The first is because, fundamentally, the way you move your character around on the console vs the way you move your character around on the PC is pretty different. With a keyboard and mouse in a game like Diablo III, not only can you see a bit farther (because of how we’ve positioned the camera), but you can also literally point to a spot on the map, click it, and your character will move there on its own. Since the console version uses direct control with the joystick, your movement feels more visceral and gutsy, but it has its own limitations. You don’t have that same sort of omniscience over where your character is going to go. To get from point A to point B on a map, for example, you have to manually direct your character to that spot, navigating all the obstacles individually along the way. It’s super fun, and with Evade, we’re just giving some additional mobility to console players to balance out not being able to point-and-click.
The second reason is that the Evade ability just feels super (and forgive my eloquence here) console-y. We want the game to feel natural when using a controller, and being able to dodge and roll around really plays up that fantasy. It’s one of those elements that just “fits” on the console version super well, but doesn’t necessarily make sense for PC.
Here’s a pretty good interview to check out if you’d like to learn more: http://www.ign.com/videos/2013/03/22/10-minutes-of-diablo-3-on-ps3-pax-east-2013
You’ve said most of this before. I don’t think the issue is that people don’t understand your stance, the issue is that they think you are lying.
Lylirra: If people think I’m lying then they don’t actually understand my stance very well.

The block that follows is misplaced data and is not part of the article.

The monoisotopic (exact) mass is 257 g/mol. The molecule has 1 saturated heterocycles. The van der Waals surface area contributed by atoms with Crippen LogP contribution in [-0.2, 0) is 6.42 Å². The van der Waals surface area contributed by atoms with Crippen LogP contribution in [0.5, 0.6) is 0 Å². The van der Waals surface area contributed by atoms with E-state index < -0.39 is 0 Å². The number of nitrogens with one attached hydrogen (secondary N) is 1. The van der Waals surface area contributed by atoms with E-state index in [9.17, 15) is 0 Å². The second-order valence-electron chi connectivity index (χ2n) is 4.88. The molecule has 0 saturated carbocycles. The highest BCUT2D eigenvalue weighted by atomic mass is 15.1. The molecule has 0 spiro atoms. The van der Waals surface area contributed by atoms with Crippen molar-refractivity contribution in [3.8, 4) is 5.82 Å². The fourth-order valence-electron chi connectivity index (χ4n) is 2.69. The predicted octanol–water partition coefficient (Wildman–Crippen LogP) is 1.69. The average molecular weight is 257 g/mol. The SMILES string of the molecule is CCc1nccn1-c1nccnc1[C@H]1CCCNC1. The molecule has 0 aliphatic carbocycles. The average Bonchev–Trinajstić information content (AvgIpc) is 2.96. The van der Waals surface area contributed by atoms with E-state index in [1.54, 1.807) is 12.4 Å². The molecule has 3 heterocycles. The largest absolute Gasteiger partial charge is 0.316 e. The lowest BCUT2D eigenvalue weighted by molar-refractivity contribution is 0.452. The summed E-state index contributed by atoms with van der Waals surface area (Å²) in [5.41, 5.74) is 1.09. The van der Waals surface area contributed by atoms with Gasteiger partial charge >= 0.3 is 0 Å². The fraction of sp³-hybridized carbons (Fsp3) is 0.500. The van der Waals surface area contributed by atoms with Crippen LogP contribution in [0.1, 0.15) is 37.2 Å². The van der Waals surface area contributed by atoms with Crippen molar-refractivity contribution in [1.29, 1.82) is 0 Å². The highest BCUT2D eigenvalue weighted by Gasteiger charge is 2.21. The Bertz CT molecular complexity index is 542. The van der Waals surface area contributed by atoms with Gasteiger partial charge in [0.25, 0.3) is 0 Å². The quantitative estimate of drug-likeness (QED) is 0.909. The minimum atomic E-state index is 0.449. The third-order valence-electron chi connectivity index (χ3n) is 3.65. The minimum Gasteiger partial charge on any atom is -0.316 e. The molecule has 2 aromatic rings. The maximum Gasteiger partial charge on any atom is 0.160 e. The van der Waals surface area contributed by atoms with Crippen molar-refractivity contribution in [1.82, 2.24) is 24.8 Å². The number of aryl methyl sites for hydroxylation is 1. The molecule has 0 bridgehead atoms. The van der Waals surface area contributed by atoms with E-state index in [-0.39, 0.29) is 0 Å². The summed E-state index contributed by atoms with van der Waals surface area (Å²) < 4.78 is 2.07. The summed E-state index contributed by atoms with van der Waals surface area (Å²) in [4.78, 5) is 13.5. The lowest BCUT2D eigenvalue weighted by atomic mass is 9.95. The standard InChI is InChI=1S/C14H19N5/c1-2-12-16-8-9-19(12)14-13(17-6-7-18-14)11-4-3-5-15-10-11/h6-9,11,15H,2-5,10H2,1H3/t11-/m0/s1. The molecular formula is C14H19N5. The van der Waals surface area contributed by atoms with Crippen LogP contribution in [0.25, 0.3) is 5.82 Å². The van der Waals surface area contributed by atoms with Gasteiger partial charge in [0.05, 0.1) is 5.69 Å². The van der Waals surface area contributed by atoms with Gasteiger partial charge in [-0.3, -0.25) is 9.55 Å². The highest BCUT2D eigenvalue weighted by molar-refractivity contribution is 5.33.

In that video (around 7:14) a monster drops a “buff globe” that increases exp greatly for about 10 seconds. I have seen no official world on this mechanic, will this come to PC’s also?
Lylirra: It’s what we call a “power up” globe. Basically, there’s a small chance that whenever a health globe drops it’ll turn into a power up globe instead. These globes can provide the player with one of several small, temporary buffs (+MF/GF, +movement speed, +attack speed, etc) when picked up and last for very short period of time. They’re similar to Shrine buffs, but are designed to give players a quick boost during the middle of combat, rather than something you take from fight to fight.
Right now, there aren’t any plans to bring power up globes to the PC, but that of course may change as we continue testing and poring through your feedback.
“The core of the console game is based on the PC game — you get all the same content, systems, classes, skills, and runes on the console as you do on PC”
regardless of reasoning wouldn’t that be considered a lie? whether it’s consoley or not this is not true statement since console has offline mode and no auction house (pc) and they get a dodge button while pc does not… Not the same for each other. so “same content” is false
Lylirra: Yup! You’re correct that the console version will not have an auction house. Beyond that, since the console is based on the PC game, you get everything on the console as you do on PC (meaning you get all the same zones, events, monsters, bosses, classes, skills, runes, and systems like Infernal Machine, Brawling, and Monster Power on the console as you do on PC). Right now, we’re currently planning to ship with everything up to 1.0.7, potentially 1.0.8 depending on development time.